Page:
Sunday, April 22, 2012


Vitamin D deficiency is rife in Melbourne at the moment. Half the people I know seem to have it, including me.

If you’re wondering why we need Vitamin D, it’s required for calcium and phosphorous absorption, among other things. Deficiency leads to rickets in childhood (bone malformations) and to osteoporosis in adults. There’s also an associated reduction in breast cancer risk with higher levels of Vit D.

Sunsmart campaigns are copping criticism lately as the cause of the steep increase, with high SPF sunscreens getting most of the blame. I don’t think that’s it at all.  How many people do you know who religiously slather on sunscreen daily, reapplying every few hours? If you’re anything like the folks I know, you slip, slop, slap when you’re at the beach or the pool, and maybe if you’re doing an extended stint of outdoor work. But when you go for a walk? When you pop out into the back yard to hang out the washing, take out the bins, or pull out a few weeds?  Sitting at an outdoor table having a coffee? I bet you don’t.

Nope, most of us are not overdoing the sunscreen. I get annoyed when news reports focus on sunscreen use as the cause of the problem, without delving any deeper. Yes, UV-B exposure is the easiest way to get adequate Vitamin D, but scaring people into throwing away their sunscreen is just irresponsible. Nasty sunburn and future skin cancers aren't things I want to risk happening.

My theory is that too many people simply don’t get outdoors much at all any more, therefore their sun exposure is extremely low. Nobody walks anywhere; they jump in the car just to grab a bottle of milk from the local shop. We’re not out in the back yard kicking the footy with the kids, because the kids are inside, glued to the TV or computer screen. Even municipal swimming pools around Melbourne have mostly been turned into indoor venues, I assume because it’s economically more viable to have a pool that’s usable year-round.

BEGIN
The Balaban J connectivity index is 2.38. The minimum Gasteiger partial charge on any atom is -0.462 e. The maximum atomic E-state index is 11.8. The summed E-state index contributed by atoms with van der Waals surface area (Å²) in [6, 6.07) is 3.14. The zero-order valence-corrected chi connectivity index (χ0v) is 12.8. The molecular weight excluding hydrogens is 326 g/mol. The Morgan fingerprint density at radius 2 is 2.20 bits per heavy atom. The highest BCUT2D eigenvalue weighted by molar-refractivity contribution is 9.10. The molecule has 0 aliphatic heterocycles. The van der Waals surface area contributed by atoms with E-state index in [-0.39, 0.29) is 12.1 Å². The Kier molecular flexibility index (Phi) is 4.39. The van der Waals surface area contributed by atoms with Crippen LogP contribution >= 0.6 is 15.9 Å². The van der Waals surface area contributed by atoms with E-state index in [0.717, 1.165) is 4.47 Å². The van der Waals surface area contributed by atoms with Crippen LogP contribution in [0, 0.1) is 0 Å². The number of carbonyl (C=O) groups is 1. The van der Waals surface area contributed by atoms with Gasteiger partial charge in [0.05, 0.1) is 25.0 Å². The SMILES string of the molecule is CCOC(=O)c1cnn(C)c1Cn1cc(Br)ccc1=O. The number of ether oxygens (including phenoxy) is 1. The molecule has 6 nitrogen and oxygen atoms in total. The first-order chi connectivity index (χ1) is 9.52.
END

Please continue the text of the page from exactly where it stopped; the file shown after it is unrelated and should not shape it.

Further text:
None of that really explains my own low levels of Vit D, since I regularly walk around my neighbourhood or to the milk bar, and I make a point of getting out of the office every day at lunch and wandering around the nearby shopping strip.  I would easily be getting more than the recommended amount of exposure to sunlight, which is something like 20 minutes a day in winter.

There is this though (I read this somewhere and now can’t find the link. Oops): Kidney or liver disease can impair the body’s ability to produce Vit D. Perhaps my not-quite-right liver is having an impact?

There’s also this, which is probably more relevant to most, and which I found here: Those living with chronic inflammation or disorders of the intestinal tract that affect nutrient absorption are also at risk of deficiency

Now that’s interesting. There’s mounting evidence that inflammation is a huge problem in developed countries, and is responsible for many of the major health issues we face. And much of it can be traced back to the crappy diets people in developed nations generally follow.  Basically, most people need to eat more fruit & veg, more Omega-3s, more antioxidants and less refined grains & sugars, caffeine and alcohol.

The gut disorders? Hmm. Some of that can undoubtedly be ascribed to diet too. I know that my IBS flares up if I overdo processed starches, alcohol or skimp on fresh fruit and veggies.

So perhaps if we all just lived generally healthier lifestyles – walked more, participated in some outdoor activities instead of spending so much time on the couch, and ate more fruit and veg, less grains, more good fats (particularly Omega-3s) and less crap overall, the incidence of vitamin D deficiency might seriously decrease. 

Meanwhile, I’ll be swallowing my little capsules daily plus still staying out of the sun between 10:00am and 2:00pm (or 11:00 and 3:00 in summer) and slip-slop-slapping when I’m outdoors for prolonged periods. My family history of skin cancer is something I take pretty seriously.

Have you had your Vitamin D levels tested? How did you rate?

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